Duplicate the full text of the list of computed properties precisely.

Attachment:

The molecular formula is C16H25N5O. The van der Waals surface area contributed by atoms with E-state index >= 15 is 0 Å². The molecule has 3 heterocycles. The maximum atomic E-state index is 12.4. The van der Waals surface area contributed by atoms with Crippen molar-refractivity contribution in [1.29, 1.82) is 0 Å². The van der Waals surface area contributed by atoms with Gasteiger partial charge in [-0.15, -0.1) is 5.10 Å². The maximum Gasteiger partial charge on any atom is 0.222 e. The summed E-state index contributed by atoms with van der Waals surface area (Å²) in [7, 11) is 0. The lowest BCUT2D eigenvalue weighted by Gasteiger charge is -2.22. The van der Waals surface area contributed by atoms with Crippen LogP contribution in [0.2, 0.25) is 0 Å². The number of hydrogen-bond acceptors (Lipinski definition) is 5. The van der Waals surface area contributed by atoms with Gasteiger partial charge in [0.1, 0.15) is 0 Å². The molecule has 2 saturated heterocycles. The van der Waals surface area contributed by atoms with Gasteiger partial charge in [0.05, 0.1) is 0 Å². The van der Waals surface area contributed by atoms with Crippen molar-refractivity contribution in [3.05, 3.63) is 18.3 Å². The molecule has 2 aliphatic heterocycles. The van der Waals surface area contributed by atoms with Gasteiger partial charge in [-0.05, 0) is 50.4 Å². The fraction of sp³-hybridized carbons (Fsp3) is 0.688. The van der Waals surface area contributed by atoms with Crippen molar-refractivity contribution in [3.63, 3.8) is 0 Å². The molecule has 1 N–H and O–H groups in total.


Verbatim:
The molecular formula is C16H25N5O. The van der Waals surface area contributed by atoms with E-state index >= 15 is 0 Å². The molecule has 3 heterocycles. The maximum atomic E-state index is 12.4. The van der Waals surface area contributed by atoms with Crippen molar-refractivity contribution in [1.29, 1.82) is 0 Å². The van der Waals surface area contributed by atoms with Gasteiger partial charge in [-0.15, -0.1) is 5.10 Å². The maximum Gasteiger partial charge on any atom is 0.222 e. The summed E-state index contributed by atoms with van der Waals surface area (Å²) in [7, 11) is 0. The lowest BCUT2D eigenvalue weighted by Gasteiger charge is -2.22. The van der Waals surface area contributed by atoms with Crippen LogP contribution in [0.2, 0.25) is 0 Å². The number of hydrogen-bond acceptors (Lipinski definition) is 5. The van der Waals surface area contributed by atoms with Gasteiger partial charge in [0.1, 0.15) is 0 Å². The molecule has 2 saturated heterocycles. The van der Waals surface area contributed by atoms with Gasteiger partial charge in [0.05, 0.1) is 0 Å². The van der Waals surface area contributed by atoms with Crippen molar-refractivity contribution in [3.05, 3.63) is 18.3 Å². The molecule has 2 aliphatic heterocycles. The van der Waals surface area contributed by atoms with Gasteiger partial charge in [-0.05, 0) is 50.4 Å². The fraction of sp³-hybridized carbons (Fsp3) is 0.688. The van der Waals surface area contributed by atoms with Crippen molar-refractivity contribution in [3.63, 3.8) is 0 Å². The molecule has 1 N–H and O–H groups in total.